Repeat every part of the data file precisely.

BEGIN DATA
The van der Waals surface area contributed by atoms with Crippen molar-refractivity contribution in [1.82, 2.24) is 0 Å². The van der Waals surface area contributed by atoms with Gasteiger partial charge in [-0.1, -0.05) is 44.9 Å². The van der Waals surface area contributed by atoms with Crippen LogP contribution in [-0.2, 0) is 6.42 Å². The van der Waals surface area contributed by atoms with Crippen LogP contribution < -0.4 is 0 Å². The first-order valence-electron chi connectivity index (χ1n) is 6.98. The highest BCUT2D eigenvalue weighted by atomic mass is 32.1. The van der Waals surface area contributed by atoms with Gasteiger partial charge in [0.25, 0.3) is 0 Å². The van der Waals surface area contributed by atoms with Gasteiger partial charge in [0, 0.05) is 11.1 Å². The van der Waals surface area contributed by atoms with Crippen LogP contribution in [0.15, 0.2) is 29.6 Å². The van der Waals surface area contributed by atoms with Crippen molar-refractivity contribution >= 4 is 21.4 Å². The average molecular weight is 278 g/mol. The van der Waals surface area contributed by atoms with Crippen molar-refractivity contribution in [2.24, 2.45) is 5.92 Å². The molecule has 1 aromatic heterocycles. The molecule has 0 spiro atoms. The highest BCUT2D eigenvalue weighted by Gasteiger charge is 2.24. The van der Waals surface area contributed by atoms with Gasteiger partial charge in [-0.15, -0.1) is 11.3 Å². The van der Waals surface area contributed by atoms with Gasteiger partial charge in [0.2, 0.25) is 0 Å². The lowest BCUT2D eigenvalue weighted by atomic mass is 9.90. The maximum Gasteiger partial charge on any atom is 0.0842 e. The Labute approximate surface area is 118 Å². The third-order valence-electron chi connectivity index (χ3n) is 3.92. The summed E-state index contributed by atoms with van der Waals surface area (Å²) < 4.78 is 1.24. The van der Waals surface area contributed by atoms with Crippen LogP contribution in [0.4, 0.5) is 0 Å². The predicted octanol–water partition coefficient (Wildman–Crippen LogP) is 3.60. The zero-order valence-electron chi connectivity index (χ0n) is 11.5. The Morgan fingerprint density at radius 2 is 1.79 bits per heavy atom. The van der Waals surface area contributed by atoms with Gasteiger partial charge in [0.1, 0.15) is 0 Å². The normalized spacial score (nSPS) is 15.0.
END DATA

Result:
The van der Waals surface area contributed by atoms with Crippen molar-refractivity contribution in [1.82, 2.24) is 0 Å². The van der Waals surface area contributed by atoms with Gasteiger partial charge in [-0.1, -0.05) is 44.9 Å². The van der Waals surface area contributed by atoms with Crippen LogP contribution in [-0.2, 0) is 6.42 Å². The van der Waals surface area contributed by atoms with Crippen LogP contribution < -0.4 is 0 Å². The first-order valence-electron chi connectivity index (χ1n) is 6.98. The highest BCUT2D eigenvalue weighted by atomic mass is 32.1. The van der Waals surface area contributed by atoms with Gasteiger partial charge in [0.25, 0.3) is 0 Å². The van der Waals surface area contributed by atoms with Gasteiger partial charge in [0, 0.05) is 11.1 Å². The van der Waals surface area contributed by atoms with Crippen LogP contribution in [0.15, 0.2) is 29.6 Å². The van der Waals surface area contributed by atoms with Crippen molar-refractivity contribution >= 4 is 21.4 Å². The average molecular weight is 278 g/mol. The van der Waals surface area contributed by atoms with Crippen molar-refractivity contribution in [2.24, 2.45) is 5.92 Å². The molecule has 1 aromatic heterocycles. The molecule has 0 spiro atoms. The highest BCUT2D eigenvalue weighted by Gasteiger charge is 2.24. The van der Waals surface area contributed by atoms with Gasteiger partial charge in [-0.15, -0.1) is 11.3 Å². The van der Waals surface area contributed by atoms with Gasteiger partial charge in [0.2, 0.25) is 0 Å². The lowest BCUT2D eigenvalue weighted by atomic mass is 9.90. The maximum Gasteiger partial charge on any atom is 0.0842 e. The Labute approximate surface area is 118 Å². The third-order valence-electron chi connectivity index (χ3n) is 3.92. The summed E-state index contributed by atoms with van der Waals surface area (Å²) < 4.78 is 1.24. The van der Waals surface area contributed by atoms with Crippen LogP contribution in [0.4, 0.5) is 0 Å². The predicted octanol–water partition coefficient (Wildman–Crippen LogP) is 3.60. The zero-order valence-electron chi connectivity index (χ0n) is 11.5. The Morgan fingerprint density at radius 2 is 1.79 bits per heavy atom. The van der Waals surface area contributed by atoms with Gasteiger partial charge in [0.1, 0.15) is 0 Å². The normalized spacial score (nSPS) is 15.0.